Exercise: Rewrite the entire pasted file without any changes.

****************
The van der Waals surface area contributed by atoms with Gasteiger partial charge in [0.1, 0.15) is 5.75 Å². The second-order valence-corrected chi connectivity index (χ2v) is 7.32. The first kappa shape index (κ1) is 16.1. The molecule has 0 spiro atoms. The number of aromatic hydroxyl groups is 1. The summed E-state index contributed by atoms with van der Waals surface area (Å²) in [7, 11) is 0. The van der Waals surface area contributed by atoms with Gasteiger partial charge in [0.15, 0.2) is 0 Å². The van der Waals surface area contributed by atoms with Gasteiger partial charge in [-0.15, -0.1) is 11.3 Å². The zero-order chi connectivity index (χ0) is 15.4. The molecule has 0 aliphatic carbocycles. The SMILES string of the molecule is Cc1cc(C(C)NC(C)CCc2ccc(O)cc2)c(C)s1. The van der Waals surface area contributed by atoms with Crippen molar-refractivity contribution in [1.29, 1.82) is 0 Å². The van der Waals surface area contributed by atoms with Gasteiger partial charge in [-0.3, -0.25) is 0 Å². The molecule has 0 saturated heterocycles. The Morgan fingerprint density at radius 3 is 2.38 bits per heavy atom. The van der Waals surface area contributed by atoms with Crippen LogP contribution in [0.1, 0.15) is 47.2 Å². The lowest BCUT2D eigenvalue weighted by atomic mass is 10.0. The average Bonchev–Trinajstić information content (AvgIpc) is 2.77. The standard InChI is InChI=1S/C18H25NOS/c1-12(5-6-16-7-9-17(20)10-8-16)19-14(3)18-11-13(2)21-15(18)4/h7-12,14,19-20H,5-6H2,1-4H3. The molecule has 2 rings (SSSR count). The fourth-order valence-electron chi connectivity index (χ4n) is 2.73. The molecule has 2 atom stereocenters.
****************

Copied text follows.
The van der Waals surface area contributed by atoms with Gasteiger partial charge in [0.1, 0.15) is 5.75 Å². The second-order valence-corrected chi connectivity index (χ2v) is 7.32. The first kappa shape index (κ1) is 16.1. The molecule has 0 spiro atoms. The number of aromatic hydroxyl groups is 1. The summed E-state index contributed by atoms with van der Waals surface area (Å²) in [7, 11) is 0. The van der Waals surface area contributed by atoms with Gasteiger partial charge in [0.15, 0.2) is 0 Å². The van der Waals surface area contributed by atoms with Gasteiger partial charge in [-0.15, -0.1) is 11.3 Å². The zero-order chi connectivity index (χ0) is 15.4. The molecule has 0 aliphatic carbocycles. The SMILES string of the molecule is Cc1cc(C(C)NC(C)CCc2ccc(O)cc2)c(C)s1. The van der Waals surface area contributed by atoms with Crippen molar-refractivity contribution in [1.29, 1.82) is 0 Å². The van der Waals surface area contributed by atoms with Gasteiger partial charge in [-0.3, -0.25) is 0 Å². The molecule has 0 saturated heterocycles. The Morgan fingerprint density at radius 3 is 2.38 bits per heavy atom. The van der Waals surface area contributed by atoms with Crippen LogP contribution in [0.1, 0.15) is 47.2 Å². The lowest BCUT2D eigenvalue weighted by atomic mass is 10.0. The average Bonchev–Trinajstić information content (AvgIpc) is 2.77. The standard InChI is InChI=1S/C18H25NOS/c1-12(5-6-16-7-9-17(20)10-8-16)19-14(3)18-11-13(2)21-15(18)4/h7-12,14,19-20H,5-6H2,1-4H3. The molecule has 2 rings (SSSR count). The fourth-order valence-electron chi connectivity index (χ4n) is 2.73. The molecule has 2 atom stereocenters.